2020 saw the Mercury Music Prize reflecting an enormous cultural shift. For the first time, since it was founded in 1992, the number of shortlisted female artists and bands fronted by women has outweighed that of their male counterparts.
However, their success has been buoyed by the work of countless female artists before them; many of them unsung heroes. Let’s take a look at some of the women who blazed the mainstream music trail and kept the door open for future songstresses.
While she grew up singing gospel in her local church in Detroit and became known as ‘The Queen of Soul’, Franklin’s legacy stretches through jazz, blues, rock, and pop. Although she had nine albums under her belt by the time she was 25, the turning point in her sound came when she began recording at the legendary Muscle Shoals studio, in Alabama.
There, she laid down the vocals to one of her most defining songs, I Never Loved a Man (the Way I Love You). Earlier outings, such as Misty and Follow Your Heart had captured the soulful, yearning quality in Franklin’s voice, but the Muscle Shoal recordings unveiled a harder and bluesier edge; a quality that would go on to influence the likes of Annie Lennox, Christina Aguilera and Beyonce.
However, Aretha Franklin’s musical contributions go way beyond her extraordinary abilities to turn a mediocre melody into something special. A staunch political activist and committed feminist, she fought against injustice wherever she saw it. The song Respect became a rally-cry for women and Young, Gifted and Black became synonymous with the American Civil Rights Movement.
Counting the likes of The Rolling Stones, Bruce Springsteen and Frank Sinatra among her fans, Aretha Franklin set the bar for other artists to measure themselves against.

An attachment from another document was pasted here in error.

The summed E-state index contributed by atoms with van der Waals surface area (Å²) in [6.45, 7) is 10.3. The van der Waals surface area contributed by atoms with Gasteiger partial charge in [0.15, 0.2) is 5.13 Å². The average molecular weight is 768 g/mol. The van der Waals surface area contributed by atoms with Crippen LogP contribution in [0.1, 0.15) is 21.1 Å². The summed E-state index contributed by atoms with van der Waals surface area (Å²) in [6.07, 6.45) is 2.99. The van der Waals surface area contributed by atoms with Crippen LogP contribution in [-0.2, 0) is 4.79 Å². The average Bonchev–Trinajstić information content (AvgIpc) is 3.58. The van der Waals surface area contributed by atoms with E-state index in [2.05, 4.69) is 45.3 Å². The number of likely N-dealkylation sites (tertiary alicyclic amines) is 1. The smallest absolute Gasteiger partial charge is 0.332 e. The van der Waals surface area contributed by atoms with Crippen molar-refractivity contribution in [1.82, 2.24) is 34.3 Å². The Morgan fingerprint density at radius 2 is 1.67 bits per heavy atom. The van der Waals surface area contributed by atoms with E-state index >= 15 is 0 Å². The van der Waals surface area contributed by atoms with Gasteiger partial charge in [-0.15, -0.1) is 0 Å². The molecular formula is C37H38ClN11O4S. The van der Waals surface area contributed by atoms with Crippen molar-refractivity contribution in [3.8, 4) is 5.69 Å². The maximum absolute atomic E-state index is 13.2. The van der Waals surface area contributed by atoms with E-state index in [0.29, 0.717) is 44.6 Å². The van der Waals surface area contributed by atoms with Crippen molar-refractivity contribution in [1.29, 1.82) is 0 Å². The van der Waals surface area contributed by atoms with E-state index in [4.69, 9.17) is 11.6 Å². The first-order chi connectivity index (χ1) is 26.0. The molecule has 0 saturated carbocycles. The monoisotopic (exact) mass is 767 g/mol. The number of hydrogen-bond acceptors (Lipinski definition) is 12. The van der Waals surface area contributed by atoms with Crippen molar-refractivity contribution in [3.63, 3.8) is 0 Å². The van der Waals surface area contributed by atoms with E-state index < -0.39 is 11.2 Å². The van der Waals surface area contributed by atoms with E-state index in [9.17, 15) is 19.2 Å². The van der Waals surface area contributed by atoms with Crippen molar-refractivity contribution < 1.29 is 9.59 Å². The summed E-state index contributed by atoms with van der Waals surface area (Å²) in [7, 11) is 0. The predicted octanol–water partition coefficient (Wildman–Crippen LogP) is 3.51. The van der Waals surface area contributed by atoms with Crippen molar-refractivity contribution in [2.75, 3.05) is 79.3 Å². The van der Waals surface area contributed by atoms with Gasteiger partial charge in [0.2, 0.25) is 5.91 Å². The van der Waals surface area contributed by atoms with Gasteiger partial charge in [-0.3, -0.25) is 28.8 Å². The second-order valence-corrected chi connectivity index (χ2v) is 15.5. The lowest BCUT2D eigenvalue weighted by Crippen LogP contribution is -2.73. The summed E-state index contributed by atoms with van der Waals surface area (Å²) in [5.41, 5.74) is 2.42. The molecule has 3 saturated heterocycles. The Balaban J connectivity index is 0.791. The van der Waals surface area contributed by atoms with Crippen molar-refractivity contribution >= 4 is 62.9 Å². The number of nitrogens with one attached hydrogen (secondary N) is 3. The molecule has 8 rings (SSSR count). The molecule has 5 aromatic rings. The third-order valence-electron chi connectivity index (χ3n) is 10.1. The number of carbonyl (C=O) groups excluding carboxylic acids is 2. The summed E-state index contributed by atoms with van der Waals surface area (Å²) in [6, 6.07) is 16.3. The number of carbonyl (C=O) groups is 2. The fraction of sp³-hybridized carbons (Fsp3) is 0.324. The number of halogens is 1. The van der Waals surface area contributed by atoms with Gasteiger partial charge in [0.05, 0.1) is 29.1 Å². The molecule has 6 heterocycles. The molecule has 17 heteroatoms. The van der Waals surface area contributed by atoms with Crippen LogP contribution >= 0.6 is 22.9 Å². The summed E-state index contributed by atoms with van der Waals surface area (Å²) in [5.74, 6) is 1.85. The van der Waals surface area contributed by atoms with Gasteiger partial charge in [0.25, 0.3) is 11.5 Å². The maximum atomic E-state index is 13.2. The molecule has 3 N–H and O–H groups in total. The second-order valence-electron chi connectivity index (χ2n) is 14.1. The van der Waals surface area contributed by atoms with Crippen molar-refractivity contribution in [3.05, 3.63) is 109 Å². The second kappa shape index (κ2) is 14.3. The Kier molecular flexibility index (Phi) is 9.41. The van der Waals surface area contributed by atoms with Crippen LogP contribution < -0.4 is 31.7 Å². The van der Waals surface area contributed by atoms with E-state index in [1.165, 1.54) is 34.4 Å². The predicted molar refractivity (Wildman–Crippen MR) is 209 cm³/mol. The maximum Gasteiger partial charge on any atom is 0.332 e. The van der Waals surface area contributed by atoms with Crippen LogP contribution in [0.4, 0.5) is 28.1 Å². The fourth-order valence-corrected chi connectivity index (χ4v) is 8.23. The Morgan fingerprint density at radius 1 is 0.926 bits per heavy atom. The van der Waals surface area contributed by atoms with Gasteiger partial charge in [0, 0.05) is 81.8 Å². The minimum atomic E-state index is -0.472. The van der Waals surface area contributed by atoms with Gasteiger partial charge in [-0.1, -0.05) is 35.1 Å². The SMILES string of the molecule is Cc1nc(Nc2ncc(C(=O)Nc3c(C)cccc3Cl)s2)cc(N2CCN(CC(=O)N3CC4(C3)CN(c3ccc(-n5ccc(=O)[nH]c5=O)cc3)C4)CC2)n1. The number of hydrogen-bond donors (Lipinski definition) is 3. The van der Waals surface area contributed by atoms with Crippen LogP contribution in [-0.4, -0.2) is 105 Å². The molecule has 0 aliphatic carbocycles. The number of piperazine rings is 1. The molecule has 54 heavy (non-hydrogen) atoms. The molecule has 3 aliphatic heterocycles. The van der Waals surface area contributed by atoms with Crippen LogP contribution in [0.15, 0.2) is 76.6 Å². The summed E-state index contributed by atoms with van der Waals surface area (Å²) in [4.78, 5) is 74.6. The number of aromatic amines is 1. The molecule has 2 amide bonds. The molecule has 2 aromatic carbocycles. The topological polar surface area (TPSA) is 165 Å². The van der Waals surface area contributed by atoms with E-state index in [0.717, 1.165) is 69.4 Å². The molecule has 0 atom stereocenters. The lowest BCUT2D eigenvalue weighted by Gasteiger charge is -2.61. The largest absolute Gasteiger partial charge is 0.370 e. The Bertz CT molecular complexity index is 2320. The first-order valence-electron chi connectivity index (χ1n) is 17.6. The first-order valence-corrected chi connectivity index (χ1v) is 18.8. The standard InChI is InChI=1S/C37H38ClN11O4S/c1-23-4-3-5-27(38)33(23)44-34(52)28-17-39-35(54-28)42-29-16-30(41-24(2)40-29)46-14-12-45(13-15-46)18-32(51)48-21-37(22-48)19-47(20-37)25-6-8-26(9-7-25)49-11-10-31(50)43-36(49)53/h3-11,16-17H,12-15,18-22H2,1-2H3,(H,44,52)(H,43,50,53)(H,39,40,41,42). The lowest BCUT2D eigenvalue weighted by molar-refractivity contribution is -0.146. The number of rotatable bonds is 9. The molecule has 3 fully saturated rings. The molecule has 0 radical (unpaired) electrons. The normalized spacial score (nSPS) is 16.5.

Shortly after the Vietnam War, music took a sideways step. While rock and pop didn’t exactly stand in the shadows, they were briefly eclipsed by a folk resurgence. This was fronted by the likes of Bob Dylan, Donovan, and James Taylor, who combined intelligent and poetic lyrics with back-to-basics guitar work. However, women were notably absent from this growing line-up of trippy troubadours.
Born in Saskatchewan, Canada, the odds were already stacking against Joni Mitchell. At the age of nine she contracted polio, which led her to embrace open tunings to compensate for her weakened left hand. At 21, she was virtually penniless and was forced to give her new-born daughter up for adoption. Her early outings as a singer in Toronto saw her playing in “church basements and YMCA halls” or busking, while working in a department store to pay her rent.
Mitchell’s breakthrough came in 1968, after a performance at a club in Florida’s Coconut Grove district. There, she met David Crosby who produced her first album, Joni Mitchell (aka Song to a Seagull). Songs such as Marcie and Cactus Tree perfectly showcased her otherworldly vocals, confessional lyrics, and unconventional guitar style. Subsequent big-hitters, such as A Case of You and Big Yellow Taxi cemented Mitchell’s position as the ethereal outsider, never afraid to experiment but never one to compromise.
Check out Joni Mitchell album poster covers here.